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Maret Nieländer (Georg Eckert Institute for International Textbook Research, Germany)
Maret Nieländer studied cultural sciences at the European-University Viadrina (Frankfurt/Oder, Germany), conducting further Studies in Oviedo (Spain) and practical training in South Africa, Spain, and Mexico. At the University of Heidelberg, Nieländer worked as a research assistant on the project ‚The Dialogue of Cultures in the Andes‘ for the Transcultural Studies programme. She completed her doctoral thesis on the role of the Mercedarian order in the emergence of colonial society in Central and South America in the faculty of history in 2013. In 2014 she joined the Georg Eckert Institute – Leibniz-Institute for International Textbook Research (GEI) as a research fellow in the department for Digital Information and Research Infrastructures. She coordinates the field of Digital Humanities at the GEI as well as the CLARIN-D discipline-specific working group on history that is led by the ZZF Potsdam and the GEI.

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John Ødemark (University of Oslo, Norway)
John Ødemark is Associate Professor of Cultural History. His main research theme is cultural translation, the translation of knowledge and early modern encounters between Europe and America, and the history of the human sciences. His doctoral dissertation examined cultural translation and early modern cultural encounters, and his post-doctoral project was concerned with Amazonia as a topos in cultural theory, ethno-politics and popular culture. Ødemark has ample experience in research collaboration and research management as a PI in a range of projects, including The Body in Translation – Challenging and Reinventing Medical Knowledge Translation (with E. Engebretsen, University of Oslo) and ‘The Body in Translation – Early Modern Cultural Translation and the Constitution of the Human Sciences (with Michael Wintroub, University of California Berkeley). He has been a keynote speaker at the annual conferences of the Association of Authorised Translators in Norway and the Non-fiction Writers and Translators Organization.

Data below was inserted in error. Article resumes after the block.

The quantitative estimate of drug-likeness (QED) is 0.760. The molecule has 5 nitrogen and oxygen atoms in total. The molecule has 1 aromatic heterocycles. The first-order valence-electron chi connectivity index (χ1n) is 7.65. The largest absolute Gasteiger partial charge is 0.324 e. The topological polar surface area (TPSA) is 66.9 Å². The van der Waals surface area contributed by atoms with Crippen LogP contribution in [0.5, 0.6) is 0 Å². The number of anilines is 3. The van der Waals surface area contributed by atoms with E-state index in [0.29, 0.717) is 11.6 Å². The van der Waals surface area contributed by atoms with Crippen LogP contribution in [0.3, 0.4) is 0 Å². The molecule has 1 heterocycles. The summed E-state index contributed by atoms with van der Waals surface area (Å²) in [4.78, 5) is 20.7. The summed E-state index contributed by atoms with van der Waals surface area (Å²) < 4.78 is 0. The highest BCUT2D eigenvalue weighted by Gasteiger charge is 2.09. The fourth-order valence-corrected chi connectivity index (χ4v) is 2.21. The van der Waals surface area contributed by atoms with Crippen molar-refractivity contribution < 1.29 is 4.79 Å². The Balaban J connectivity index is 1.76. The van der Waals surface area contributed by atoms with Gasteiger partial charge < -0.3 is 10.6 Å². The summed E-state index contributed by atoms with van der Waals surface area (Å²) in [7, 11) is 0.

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Maeve Olohan (University of Manchester, UK)
Maeve Olohan is Senior Lecturer in Translation Studies and Co-Director of the Centre for Translation and Intercultural Studies, University of Manchester, UK. Her recent research has focused both on the translation of science in 19th-century Europe and on the workplace practices of today’s translation professionals. Significant areas of focus in these studies are the socialities and materialities of translation, and her forthcoming monograph explores theoretical and empirical approaches for studying translation in practice-theoretical terms. Her research has been published in leading journals in translation studies, the history of science and ethnography. She is author of Scientific and Technical Translation (2016) and Introducing Corpora in Translation Studies (2004), editor of Intercultural Faultlines: Research Models in Translation Studies (2000) and co-editor, with Myriam Salama-Carr, of a special issue of The Translator (2011) on the translation of science.